As in America, Canadians come from a wide variety of backgrounds. Most, with the exception of the People of the First Nations, immigrated there in the last five centuries. Originally colonized by the French, then taken over by the British, many Canadians are bilingual, reflected in the fact the country has two official languages, French and English. Canadians are as diverse as their heritage, and are justifiably proud of their backgrounds and their country.
Canadian English and Canadian French are the two official languages spoken in Canada.
The majority of Canadians are Catholic, with other Christian religions following. Different worldwide religions are also represented in smaller numbers.
The people of Canada have been greatly influenced by British traditions, and so are more formal than Americans. It is customary to shake hands when greeting friends or being introduced, only close friends would be greeted with a hug. Canadians are generally soft spoken, patient and tolerant of cultural differences.
Canucks, as the Canadians are known, love hockey, their national game and a cultural symbol of the country. They also nourish a thriving live theatre culture, with theatre festivals and internationally respected touring companies. Art is also an important aspect of the culture, as is music, which has been influenced by the People of the First Nations, the French and the British.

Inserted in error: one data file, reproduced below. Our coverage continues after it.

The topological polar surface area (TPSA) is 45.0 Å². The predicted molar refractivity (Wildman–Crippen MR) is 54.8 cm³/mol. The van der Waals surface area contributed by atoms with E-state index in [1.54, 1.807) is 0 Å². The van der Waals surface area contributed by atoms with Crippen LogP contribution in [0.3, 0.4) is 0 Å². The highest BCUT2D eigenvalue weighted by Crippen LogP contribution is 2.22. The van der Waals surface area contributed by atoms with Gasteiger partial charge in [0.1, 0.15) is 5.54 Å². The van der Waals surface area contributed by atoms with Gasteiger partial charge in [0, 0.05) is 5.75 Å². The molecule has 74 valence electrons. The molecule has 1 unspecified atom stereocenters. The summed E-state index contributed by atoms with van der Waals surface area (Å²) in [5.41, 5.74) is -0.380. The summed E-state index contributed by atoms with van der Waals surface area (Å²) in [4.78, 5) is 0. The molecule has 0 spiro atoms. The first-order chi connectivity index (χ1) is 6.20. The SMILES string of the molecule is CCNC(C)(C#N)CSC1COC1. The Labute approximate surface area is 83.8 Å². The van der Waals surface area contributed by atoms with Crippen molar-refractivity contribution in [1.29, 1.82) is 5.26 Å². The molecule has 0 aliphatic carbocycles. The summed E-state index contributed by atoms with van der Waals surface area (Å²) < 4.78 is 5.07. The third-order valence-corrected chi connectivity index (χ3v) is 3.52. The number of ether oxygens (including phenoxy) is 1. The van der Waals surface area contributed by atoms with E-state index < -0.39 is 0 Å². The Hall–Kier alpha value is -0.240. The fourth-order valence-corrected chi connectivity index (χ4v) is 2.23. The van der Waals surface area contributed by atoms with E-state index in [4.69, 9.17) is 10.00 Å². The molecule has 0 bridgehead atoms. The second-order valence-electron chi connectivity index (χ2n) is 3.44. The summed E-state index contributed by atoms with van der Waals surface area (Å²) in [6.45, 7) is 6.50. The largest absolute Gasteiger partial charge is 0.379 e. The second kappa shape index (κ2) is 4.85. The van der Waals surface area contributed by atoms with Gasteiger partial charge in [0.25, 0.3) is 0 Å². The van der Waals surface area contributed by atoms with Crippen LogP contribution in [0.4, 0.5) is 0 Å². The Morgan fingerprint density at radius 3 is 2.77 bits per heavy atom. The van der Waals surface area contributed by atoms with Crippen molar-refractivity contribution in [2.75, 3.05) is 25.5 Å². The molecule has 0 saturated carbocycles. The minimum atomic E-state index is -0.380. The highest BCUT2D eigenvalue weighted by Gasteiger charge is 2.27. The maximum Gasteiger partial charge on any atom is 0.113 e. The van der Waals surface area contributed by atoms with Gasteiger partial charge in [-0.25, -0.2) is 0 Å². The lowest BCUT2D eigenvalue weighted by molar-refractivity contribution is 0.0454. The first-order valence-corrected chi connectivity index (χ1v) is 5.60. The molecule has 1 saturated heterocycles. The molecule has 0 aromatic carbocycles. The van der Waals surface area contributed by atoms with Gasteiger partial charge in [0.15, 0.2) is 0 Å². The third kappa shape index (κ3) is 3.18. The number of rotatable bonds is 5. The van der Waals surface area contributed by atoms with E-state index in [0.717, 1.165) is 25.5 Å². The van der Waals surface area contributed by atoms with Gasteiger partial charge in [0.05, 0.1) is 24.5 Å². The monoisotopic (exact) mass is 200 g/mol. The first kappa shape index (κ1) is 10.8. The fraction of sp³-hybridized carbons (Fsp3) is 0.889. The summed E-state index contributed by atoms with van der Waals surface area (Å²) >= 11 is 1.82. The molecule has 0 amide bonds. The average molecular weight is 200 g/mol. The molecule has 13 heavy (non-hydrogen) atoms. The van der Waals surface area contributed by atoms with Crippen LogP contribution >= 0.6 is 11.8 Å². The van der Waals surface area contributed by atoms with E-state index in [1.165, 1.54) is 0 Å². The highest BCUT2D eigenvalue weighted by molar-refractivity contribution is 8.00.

Canada's cuisine is distinct to each of its provinces, influenced by local products and traditions. And each region has its own favorite dishes.
Western Canada's choice for a sweet treat is Nanaimo Bars, three layers of rich chocolate and vanilla goodness. Beef, corn and Saskatoon berries are also popular here.
Ontario is famous for maple syrup, blueberries, strawberries and raspberries, plus it has some fine dairies which manufacture cheddar cheese. Canadian bacon, called peameal bacon or back bacon in Canada, is produced here as well.
In Quebec, look for Montreal bagels, Grand-Peres a L'erable or Maple Grandfathers, French-Canadian pea soup and sautéed fiddleheads (a fern).
With their location on the Atlantic Ocean, Nova Scotia, New Brunswick and Prince Edward Island are known for seafood including salmon, scallops, lobsters, oysters and mussels. Blueberries, apples, potatoes and fiddleheads are also part of the local harvest.
National favorites? Try poutine, a concoction comprised of French fries, brown gravy and curd cheese, or butter tarts, a little pastry with a flaky crust and a filling of butter, syrup, sugar and eggs, plus the cook's choice of raisins, walnuts, pecans, currants, and more.